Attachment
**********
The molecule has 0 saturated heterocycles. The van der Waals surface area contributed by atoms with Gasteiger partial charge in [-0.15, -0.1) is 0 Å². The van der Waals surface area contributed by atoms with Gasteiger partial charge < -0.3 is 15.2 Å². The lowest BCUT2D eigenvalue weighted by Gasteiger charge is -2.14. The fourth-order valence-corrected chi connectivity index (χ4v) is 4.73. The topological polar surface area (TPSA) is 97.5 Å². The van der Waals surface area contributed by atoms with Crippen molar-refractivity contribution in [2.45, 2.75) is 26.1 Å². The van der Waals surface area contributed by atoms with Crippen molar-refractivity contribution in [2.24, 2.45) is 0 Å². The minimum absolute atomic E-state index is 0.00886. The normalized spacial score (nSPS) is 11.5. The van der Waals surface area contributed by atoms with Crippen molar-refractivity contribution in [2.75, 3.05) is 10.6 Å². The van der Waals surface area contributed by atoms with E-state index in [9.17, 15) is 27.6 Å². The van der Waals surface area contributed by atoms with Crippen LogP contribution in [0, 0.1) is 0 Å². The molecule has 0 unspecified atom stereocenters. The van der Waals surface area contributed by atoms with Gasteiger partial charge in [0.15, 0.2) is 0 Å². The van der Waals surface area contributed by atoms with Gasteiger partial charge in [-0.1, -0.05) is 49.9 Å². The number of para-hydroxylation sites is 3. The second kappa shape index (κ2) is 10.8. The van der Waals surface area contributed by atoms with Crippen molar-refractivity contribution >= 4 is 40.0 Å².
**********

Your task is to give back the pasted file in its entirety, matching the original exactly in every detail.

The molecule has 0 saturated heterocycles. The van der Waals surface area contributed by atoms with Gasteiger partial charge in [-0.15, -0.1) is 0 Å². The van der Waals surface area contributed by atoms with Gasteiger partial charge < -0.3 is 15.2 Å². The lowest BCUT2D eigenvalue weighted by Gasteiger charge is -2.14. The fourth-order valence-corrected chi connectivity index (χ4v) is 4.73. The topological polar surface area (TPSA) is 97.5 Å². The van der Waals surface area contributed by atoms with Crippen molar-refractivity contribution in [2.45, 2.75) is 26.1 Å². The van der Waals surface area contributed by atoms with Crippen molar-refractivity contribution in [2.24, 2.45) is 0 Å². The minimum absolute atomic E-state index is 0.00886. The normalized spacial score (nSPS) is 11.5. The van der Waals surface area contributed by atoms with Crippen molar-refractivity contribution in [2.75, 3.05) is 10.6 Å². The van der Waals surface area contributed by atoms with E-state index in [9.17, 15) is 27.6 Å². The van der Waals surface area contributed by atoms with Crippen LogP contribution in [0, 0.1) is 0 Å². The molecule has 0 unspecified atom stereocenters. The van der Waals surface area contributed by atoms with Gasteiger partial charge in [0.15, 0.2) is 0 Å². The van der Waals surface area contributed by atoms with Gasteiger partial charge in [-0.1, -0.05) is 49.9 Å². The number of para-hydroxylation sites is 3. The second kappa shape index (κ2) is 10.8. The van der Waals surface area contributed by atoms with Crippen molar-refractivity contribution >= 4 is 40.0 Å².